e_moon60 (e_moon60) wrote,

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Why There's Still a Need for Feminism: 2 parts out of ???

Part one.  The BBC couldn't find a 12th woman as interesting as a female panda named Sweetie for its "female faces of the year 2011."   See this site's discussion: http://jezebel.com/5871634/

One wonders who at the BBC--what gender, that is--decided on the ones they did pick, including Sweetie.  (I suppose we should be glad there weren't more non-human females: a dolphin with a calf, a mare nuzzling a child, a bitch who'd nursed a kitten, a hen protecting her chicks...after all, if a panda is a fit substitute, why not?)

Of the human females chosen, one of two female politicians from the US was Michelle Bachmann, ignorant, spiteful, venomous, and not Elizabeth Warren, intelligent, thoughtful, moderate.  The other was Gabby Giffords, more for her having been shot & recovered than for her political stance and her long-time courage in facing death threats.  No problems with that choice, though.

The non-US politician, the first woman president of Brazil, is a choice I'd agree with (though not the only female politician of note in 2011.)

Four women "notable" only for their relationship, however tenuous, to a man: Charlene Wittstock (almost didn't marry a prince), a Spanish duchess (married a younger man), Pippa Middleton (sister married a prince), the US Marine who asked Justin Timberlake to the Marine Ball.

Two more were celebs: a tennis star and a singer.

Two more were victims of sexual violence, one in Libya and one in the US.

But consider:  Three women shared the Nobel Peace Prize.  Not one of them was on the BBC list. 

Elizabeth Warren, as I mentioned, has been bucking the "meanness" trend in politics with common-sense,intelligent, and well-supported arguments for the past several years.

Forbes lists "10 most powerful women authors" .  
Jennifer Egan won the Pulitzer Prize in fiction (novel) this year.   Kay Ryan won the Pulitzer Prize in poetry this year.   Around the world, women have written notable fiction and nonfiction this year. 

the BBC couldn't find a single woman writer worth including anywhere in the world.  Not the bestsellers in fiction.  Not women writing solid, worthwhile nonfiction.  Not journalists.  Nope: women who write just don't count.

And not a single woman scientist.  Not a single woman composer.  Not a single woman human-rights activist. Not a single woman entrepreneur or even CEO of a major company...or for that matter a minor company.  No women in agriculture.  No women in aviation or space exploration.   No women in banking, other finance fields.  No women in communications.  The only military woman chosen for having asked a celebrity to a dance.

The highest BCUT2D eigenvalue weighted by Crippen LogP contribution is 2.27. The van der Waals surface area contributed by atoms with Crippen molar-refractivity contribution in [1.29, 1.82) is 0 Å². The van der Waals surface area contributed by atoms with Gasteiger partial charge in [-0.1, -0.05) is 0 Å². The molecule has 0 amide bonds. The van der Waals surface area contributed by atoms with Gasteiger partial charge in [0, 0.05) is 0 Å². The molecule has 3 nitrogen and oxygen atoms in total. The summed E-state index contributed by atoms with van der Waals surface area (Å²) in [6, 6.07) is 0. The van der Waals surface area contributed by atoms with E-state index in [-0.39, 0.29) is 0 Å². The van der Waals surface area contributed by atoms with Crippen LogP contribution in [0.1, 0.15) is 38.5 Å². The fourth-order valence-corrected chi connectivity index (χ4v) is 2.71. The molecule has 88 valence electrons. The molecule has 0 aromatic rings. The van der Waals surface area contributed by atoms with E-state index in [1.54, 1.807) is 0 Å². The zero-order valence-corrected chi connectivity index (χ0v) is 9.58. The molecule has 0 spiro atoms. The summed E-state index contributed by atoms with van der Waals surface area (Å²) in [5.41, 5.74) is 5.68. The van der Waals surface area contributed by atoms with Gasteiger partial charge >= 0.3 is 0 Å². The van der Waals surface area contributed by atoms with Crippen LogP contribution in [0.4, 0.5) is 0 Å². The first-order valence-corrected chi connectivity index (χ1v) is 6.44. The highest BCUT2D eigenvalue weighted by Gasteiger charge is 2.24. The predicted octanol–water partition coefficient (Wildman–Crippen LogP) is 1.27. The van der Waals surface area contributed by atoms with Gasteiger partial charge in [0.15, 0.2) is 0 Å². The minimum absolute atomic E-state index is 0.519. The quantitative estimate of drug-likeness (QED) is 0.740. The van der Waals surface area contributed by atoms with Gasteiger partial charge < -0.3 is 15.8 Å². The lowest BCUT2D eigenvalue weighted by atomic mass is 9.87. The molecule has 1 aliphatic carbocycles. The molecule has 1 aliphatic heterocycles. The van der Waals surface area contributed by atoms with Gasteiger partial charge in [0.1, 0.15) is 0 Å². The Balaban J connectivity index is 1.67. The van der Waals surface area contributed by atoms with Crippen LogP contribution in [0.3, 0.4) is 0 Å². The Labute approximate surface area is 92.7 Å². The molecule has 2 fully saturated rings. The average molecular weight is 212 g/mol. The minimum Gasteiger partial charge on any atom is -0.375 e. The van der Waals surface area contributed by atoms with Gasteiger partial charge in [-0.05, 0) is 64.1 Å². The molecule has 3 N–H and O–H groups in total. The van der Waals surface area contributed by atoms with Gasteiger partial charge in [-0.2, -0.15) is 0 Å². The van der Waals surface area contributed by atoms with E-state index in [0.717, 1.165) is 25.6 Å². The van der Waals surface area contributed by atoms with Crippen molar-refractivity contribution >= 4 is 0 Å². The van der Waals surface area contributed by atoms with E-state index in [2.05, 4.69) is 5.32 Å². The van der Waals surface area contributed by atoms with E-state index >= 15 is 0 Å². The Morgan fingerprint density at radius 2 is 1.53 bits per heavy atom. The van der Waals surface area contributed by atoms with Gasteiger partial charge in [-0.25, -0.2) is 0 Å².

So what did they find instead?   What made them "female faces of the year?"

4 women attached (even peripherally) to a man.
3 women victims of crime (2 sexual assault, one attempted assassination)
1 athlete
1 pop singer
1 head of state (yay!)
1 really lousy politician (close to the worst the US has to offer)
and a panda named Sweetie.

So mostly...not women chosen for their accomplishments (tennis, singing and head of state excluded.

The male faces of the year included all humans (gee, no rare male animal flaunting his handsomeness and maybe named "Studly?" )   Two were crime victims (a policeman killed by a  bomb, a student suffering assault and robbery during riots), one was a suicide (and counts as one of the two athletes as well),  one was a US admiral, one was a US presidential candidate caught in sex scandal, one was an actor, one an undercover cop pretending to be an activist, one a farmer who disapproved of a pop star's clothing (yawn), one was a golfer (the second athlete), one was a businessman close to a political personage, one was journalist and phone-hacker, and one was a rapper whose political rap went viral.  In other words, what led to their being chosen was their own actions and/or the political significance of the outcomes.  None of the men were notable for being attached to a woman (let alone being the brother of someone who married someone notable.) 

Part two:  Those who confront misogyny--whether in its violent forms of rape, assault, and abuse or in its less violent forms--are used to the "Yes, but--" response.   Here's an excellent article to ponder: "Why Yes, But is the Wrong Response to Misogyny".   Most women have heard most of those Yes, but...excuses and more besides.  "But" is not joined at the hip to "Yes,"  and those who speak as if it is need to surgically excise that pair from their vocabulary.

Tags: bbc, feminism, politics
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